When the Cabooze danced with Cairo

A few weeks ago in this space I told you about an outing I had to the Cabooze the night of the Tucson murders. I spent most of my time in that 35-year-old Minneapolis institution sidled up to the front of the stage by the soundboard, trying simultaneously to get a grip on the horror of the day’s events and lose myself in the music. In the end, I was able to do both and I found a helpful lifeline in the Last Waltz tribute band’s version of Bob Dylan’s “Forever Young.”

What a difference five weeks makes.

This past Saturday night, I found myself in the exact same place, again pondering the world outside the barroom walls. But instead of gurneys and blood-spattered mall walks, this time the TV images I’d been ingesting had been beaming smiles, wonderstruck eyes, waving flags, clasped hands, hugs and countless blown kisses to the cameras. Egypt was free, and hell if it didn’t feel for a few moments like the whole world was, too.

It had already been a remarkable two weeks of stories and photos from Cairo, from the murdered martyrs to the tank ringed with candles held by protesters and on and on. When the news of Mubarak’s ouster came Friday, I couldn’t stop watching the pure release of it all; I couldn’t stop taking in their infectious hard-won joy — and “infectious” is the right word here, because the same beatific expression was glowing from the faces of the 20-somethings on the Cabooze dance floor the other night in front of a hippie funk-jam band called — I kid you not — God Johnson.

In his essay “The Human Heart Is Never Completely Born,” the great Irish poet and philosopher John O’Donohue wrote, “Against the infinity of the cosmos and the silent depths of nature, the human face shines out as the icon of intimacy. It is here, in this icon of human presence, that divinity in creation comes nearest to itself. The human face is the icon of creation.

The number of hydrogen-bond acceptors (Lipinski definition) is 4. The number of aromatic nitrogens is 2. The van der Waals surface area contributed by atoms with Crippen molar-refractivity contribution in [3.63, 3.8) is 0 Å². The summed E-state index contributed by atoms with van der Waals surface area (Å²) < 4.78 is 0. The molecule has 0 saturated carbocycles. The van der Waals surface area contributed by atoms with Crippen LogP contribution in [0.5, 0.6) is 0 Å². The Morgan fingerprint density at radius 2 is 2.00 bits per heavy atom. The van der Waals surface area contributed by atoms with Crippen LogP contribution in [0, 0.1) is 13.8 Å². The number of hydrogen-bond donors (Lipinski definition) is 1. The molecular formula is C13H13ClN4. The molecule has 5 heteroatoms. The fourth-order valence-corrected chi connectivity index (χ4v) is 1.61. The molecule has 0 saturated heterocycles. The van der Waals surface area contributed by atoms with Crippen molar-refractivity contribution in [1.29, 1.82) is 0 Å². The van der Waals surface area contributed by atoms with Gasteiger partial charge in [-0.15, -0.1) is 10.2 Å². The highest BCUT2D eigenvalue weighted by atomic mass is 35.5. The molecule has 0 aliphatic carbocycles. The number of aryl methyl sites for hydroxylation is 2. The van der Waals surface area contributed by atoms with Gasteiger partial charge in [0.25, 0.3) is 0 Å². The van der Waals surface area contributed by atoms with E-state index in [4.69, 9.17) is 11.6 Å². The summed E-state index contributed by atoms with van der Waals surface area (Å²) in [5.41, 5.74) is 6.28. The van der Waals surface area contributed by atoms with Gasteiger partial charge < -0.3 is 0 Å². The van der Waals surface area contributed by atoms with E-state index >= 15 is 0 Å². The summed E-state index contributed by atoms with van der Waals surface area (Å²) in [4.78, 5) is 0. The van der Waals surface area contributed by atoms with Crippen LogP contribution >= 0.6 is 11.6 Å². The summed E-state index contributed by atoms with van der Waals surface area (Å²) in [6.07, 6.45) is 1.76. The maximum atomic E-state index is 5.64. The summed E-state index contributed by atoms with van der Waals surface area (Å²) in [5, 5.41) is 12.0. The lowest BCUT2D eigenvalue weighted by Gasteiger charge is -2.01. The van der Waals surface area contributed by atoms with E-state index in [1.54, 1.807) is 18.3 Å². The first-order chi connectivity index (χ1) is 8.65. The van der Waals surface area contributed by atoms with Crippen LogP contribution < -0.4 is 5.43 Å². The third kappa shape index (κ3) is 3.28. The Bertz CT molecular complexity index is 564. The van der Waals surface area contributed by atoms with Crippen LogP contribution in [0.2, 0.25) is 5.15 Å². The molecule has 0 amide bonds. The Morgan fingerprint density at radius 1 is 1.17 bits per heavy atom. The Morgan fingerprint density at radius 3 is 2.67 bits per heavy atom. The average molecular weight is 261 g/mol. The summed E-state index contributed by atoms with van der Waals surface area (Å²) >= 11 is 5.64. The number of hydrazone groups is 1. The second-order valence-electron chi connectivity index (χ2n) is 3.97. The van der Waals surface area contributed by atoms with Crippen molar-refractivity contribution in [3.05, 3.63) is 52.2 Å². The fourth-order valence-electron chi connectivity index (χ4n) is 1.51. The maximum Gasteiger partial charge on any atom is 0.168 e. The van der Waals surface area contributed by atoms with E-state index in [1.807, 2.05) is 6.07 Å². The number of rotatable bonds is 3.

“Each person also has an inner face, which is always sensed but never seen. The heart is the inner face of your life. The human journey strives to make this inner face beautiful. It is here that love gathers within you.”

In Cairo and at the Cabooze, loved ones gathered by the hundreds and thousands Saturday. The collective inner face (heart) was a beacon beast of jubilation, and to anyone with half an imagination or pelvis, it wasn’t hard to connect the easy Afro beats and ancient rhythms of the West Bank with the sounds of the new day rising in Egypt. That is, it was easy to see that not only was the connection between the two cities and scenarios instant and electric, but also just another day in the lives of what pundits have been calling the “the Facebook revolution.”

Snark if you want, but it’s more than that: it’s the connected generation. That’s who was dancing in Tahrir Square last Friday and Saturday, and that’s who was dancing in front of me and my neighbor, bandmate, and partner in rumination, Pete Christensen, who ditched me at the soundboard the other night and went up front and center to feel the big bad devil beat: Oneness was happening, historically so, and Pete wanted to get close to the source.

The last time I’d seen so much spontaneous celebration of freedom and hope came from Chicago’s Grant Park on the night of President Obama’s election. To be sure, that may be the last time the world bore witness to such a spontaneously joyful celebration of hope and change, though even the utopia of the moment couldn’t completely sway me when God Johnson went into a dopey version of Rod Stewart’s “Do Ya Think I’m Sexy?”

“This is horrible,” I said to Pete, though my grin said otherwise.

“No it’s not,” said Pete. “You have to allow for people to experience and fall into the arms of inebriation to cut loose from society’s and therefore life’s mental chains.”

Hell, yes. Two nights later at First Avenue, the banner draped over Motorhead’s drum riser upped the zeitgeist ante of the moment, and delivered a message to the various subcultures and tribes present and accounted for:

“The World Is Yours.”

Jim Walsh lives and grew up in East Harriet.